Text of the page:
Real Brains
    January 18, 2015 at 9:31 pm
    Reply

  5. Sorry it’s kabinga

    Bwalya
    January 18, 2015 at 9:44 pm
    Reply

  6. Mwebena Zambia namipapapata….just go and vote!This is psychological bullshit to scare you from voting….The whole idea is to create a Voter aparthy which works to the advantage of PF….You are all very learned coluegues,just vote and wait for results…..We have plenty of observers apart from PF and UPND,,,your votes are very safe and rigging an election is not as easy as what is being described here,,,,This Government has no capacity to outplay modern IT or even jam communications effectively without shutting down the entire system,,,Who has ever experienced ATM,online Bank thefts,,,you have to manipulate the server and have a number acccess passwords and its not as easy as it sounds….Bamiyofyani ba PF,its called Propaganda in WAR!its also called Psychological warfare….Just Pick your NRCs and voters Card and vote knowing that your vote is safe….Napapata….Ba ZAF have been contracted to distribute ballot boxes and collect them only after the votes are counted…..Mwebena Zambia Kavoteni twapapata and go in mass and chuck out the”PANGA FAMILY”.

    Nshiki
    January 19, 2015 at 4:55 am
    Reply

  7. The author has intelligibly unearthed the handwriting on the wall..’Zambians can never and shall never be fooled into the politics of street boys like Nsanda. They gave Lungu the impression that he was popular and put their corrupt money behind him, Zambia is bigger than that. Hichilema is definitely going in as President in tomorrow’s election. He will be the most careful president because he has seen how Zambians choose. This is a dawn of the new era in the politics of intelligent Zambians.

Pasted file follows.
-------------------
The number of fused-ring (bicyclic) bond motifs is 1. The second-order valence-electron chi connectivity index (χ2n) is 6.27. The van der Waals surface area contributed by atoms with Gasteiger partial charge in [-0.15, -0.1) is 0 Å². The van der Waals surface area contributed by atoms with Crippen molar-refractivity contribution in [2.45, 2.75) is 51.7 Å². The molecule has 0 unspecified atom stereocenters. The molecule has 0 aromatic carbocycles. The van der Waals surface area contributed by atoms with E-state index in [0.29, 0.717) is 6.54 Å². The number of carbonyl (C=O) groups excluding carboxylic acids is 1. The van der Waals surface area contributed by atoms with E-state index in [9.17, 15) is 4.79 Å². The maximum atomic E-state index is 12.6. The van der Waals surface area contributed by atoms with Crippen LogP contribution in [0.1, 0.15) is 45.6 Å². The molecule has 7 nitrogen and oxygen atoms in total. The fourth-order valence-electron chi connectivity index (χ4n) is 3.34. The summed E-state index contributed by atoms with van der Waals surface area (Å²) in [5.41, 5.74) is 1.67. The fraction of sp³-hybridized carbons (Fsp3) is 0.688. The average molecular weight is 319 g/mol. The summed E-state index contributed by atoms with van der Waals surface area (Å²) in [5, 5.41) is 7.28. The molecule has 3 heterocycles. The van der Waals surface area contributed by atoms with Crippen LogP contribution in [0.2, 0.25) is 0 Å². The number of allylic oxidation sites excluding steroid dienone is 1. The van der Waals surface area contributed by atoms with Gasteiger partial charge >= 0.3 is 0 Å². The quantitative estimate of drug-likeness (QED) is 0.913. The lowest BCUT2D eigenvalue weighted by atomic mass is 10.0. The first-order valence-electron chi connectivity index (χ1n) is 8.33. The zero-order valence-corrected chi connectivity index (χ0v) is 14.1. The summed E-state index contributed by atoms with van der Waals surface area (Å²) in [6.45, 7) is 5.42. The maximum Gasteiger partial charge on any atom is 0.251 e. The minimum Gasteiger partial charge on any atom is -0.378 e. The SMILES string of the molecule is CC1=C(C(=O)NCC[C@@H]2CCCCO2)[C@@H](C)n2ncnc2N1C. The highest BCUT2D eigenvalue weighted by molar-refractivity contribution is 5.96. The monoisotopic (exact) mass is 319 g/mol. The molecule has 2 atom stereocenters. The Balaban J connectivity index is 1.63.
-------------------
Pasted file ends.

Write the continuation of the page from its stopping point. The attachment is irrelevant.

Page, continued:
voice of reason
    January 19, 2015 at 5:30 am
    Reply

  8. Look at table properly guys it’s h h winning by 200000 to 250000 and i challenge this if only no stuffing takes place wwhich the .pf did in 2011 for your information more stuffing was done by .pf than mmd in 2011 were i was also a monitor

    adam
    January 19, 2015 at 12:07 pm
    Reply

  9. We are there at last. The die is cast. Who takes it? It is up to you the voter. We have tried to provide you with the tools of analysis, flawed as they are due to serious limtations such as lack of emperical statistical data and a voting populace cowed by the threats of violence and general intimidation. I have seen the fear on people’s faces and witnessed the horror a panga wielding thug wrings on a frightened street vending mother. These are the variables that we cannot measure in an election until the results are announced but even then, they may not even occur in the statistical equation because the victims will often fail to turn up to do their civic duty as citizens, that is to vote. I shall come up with some post-election analysis which in my view will still be useful given that we only have another eighteen months before another major election.

    Henry Kabinga
    January 19, 2015 at 7:56 pm
    Reply